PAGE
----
“I didn’t want to go to court,” Dunlap told The Daily Signal in a phone interview. “All I wanted, honest to God, was to participate and get an answer to all of my questions.”

Dunlap said he is concerned with the Department of Homeland Security’s role.

“How many driver’s license has Homeland Security issued?” he asked rhetorically. “None. How many elections has Homeland Security run? None.”

“I was alarmed when the Obama administration classified election administration as critical infrastructure, that gives the federal government so much leeway,” Dunlap said. “Part of the goal for some people has been a national voter ID law.”

The White House commission asked every top state election official for basic information on voting in his or her state, but at least 18 states and the District of Columbia refused to cooperate. Many of those states had particular problems with voter fraud in the past, as The Daily Signal has reported.

Numerous liberal groups, including the American Civil Liberties Union and the Brennan Center for Justice, sued to stop the commission from doing its work. One group, American Oversight, helped represent Dunlap in his lawsuit against the administration.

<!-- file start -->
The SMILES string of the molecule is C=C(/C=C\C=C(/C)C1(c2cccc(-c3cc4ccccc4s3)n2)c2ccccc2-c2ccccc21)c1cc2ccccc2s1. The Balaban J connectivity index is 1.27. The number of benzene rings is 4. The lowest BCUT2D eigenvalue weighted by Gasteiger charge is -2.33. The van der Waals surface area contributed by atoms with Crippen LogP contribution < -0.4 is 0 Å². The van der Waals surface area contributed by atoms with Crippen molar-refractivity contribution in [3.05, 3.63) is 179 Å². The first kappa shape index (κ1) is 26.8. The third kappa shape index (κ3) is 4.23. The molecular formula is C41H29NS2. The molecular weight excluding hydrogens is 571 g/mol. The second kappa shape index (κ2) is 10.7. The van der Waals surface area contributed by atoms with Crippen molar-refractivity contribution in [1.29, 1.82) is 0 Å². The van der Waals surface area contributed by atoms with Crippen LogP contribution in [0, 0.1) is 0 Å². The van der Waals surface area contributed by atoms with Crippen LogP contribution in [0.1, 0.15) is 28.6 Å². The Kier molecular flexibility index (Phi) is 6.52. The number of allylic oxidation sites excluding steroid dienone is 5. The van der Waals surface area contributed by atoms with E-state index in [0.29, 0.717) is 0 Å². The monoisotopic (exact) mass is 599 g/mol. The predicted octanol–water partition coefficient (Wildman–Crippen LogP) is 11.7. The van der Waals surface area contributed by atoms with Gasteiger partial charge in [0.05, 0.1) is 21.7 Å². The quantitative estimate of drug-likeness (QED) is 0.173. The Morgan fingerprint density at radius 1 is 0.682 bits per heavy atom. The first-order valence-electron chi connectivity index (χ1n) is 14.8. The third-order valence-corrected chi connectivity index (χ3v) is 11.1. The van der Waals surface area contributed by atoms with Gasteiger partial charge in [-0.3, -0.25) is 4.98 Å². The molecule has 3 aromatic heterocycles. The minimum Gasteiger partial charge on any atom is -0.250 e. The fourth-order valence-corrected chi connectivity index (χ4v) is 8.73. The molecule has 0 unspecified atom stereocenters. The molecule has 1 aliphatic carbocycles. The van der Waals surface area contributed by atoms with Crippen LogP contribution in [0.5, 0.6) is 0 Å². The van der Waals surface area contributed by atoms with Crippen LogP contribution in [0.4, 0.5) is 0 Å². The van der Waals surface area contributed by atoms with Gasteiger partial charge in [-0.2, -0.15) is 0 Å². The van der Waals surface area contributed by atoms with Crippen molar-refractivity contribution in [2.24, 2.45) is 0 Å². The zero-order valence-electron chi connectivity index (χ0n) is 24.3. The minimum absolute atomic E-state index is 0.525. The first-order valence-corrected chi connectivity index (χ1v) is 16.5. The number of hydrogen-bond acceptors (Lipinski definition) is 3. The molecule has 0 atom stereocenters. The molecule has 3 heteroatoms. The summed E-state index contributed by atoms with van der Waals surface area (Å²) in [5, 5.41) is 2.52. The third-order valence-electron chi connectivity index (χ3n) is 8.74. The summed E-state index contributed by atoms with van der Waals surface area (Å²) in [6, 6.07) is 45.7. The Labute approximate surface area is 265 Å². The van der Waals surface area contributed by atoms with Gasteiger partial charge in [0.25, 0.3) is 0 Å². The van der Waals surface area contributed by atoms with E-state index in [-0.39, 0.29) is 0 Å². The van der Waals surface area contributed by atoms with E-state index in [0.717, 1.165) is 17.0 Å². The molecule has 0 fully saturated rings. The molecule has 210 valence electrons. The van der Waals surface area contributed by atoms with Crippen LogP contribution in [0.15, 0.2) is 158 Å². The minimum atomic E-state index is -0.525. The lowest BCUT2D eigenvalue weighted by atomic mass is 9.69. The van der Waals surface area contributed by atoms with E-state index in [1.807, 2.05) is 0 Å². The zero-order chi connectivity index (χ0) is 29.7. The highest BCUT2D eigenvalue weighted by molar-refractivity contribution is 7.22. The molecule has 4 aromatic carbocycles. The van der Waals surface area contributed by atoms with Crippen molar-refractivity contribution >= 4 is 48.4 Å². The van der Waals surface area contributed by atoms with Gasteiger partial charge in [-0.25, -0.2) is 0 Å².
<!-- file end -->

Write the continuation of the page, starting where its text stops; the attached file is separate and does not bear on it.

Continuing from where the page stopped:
Commission member Hans von Spakovsky, a senior legal fellow at The Heritage Foundation, said state officials blocked the panel from finding the truth.

“Unjustified refusal from some states to work with us and dozens of meritless lawsuits; those two things made it next to impossible for the commission to do its work,” von Spakovsky told The Daily Signal in a phone interview Thursday. “They don’t want the American people to find the truth about [voter] fraud and errors and double voting.”

Indiana Secretary of State Connie Lawson, a Republican who is chairwoman of the National Association of Secretaries of State, also was a commission member.

“We do not have a comment or anything further to add on the topic of the election commission,” Lawson spokeswoman Valerie Warycha said.

Source: How Trump Will Fight Voter Fraud After Shutting Down Panel

Alabama won’t keep digital voting records after special election

That decision came down from the Alabama Supreme Court which issued a stay Monday, the day prior to the election, overturning a same-day circuit court decision that had required the state to preserve all digital voting records post-election. Montgomery County Circuit Judge Roman Shaul granted the injunction on December […]

Petition to recall Secretary of State Kemp collecting signatures at Kavarna on Thursday

The lack of respect for those not in the Trump Tribe is staggering.

Look at the way our representatives talk to us.  It is amazing that to the Trump Tribe wanting to ensure we have fair elections makes us, “radical, left-wing activists.”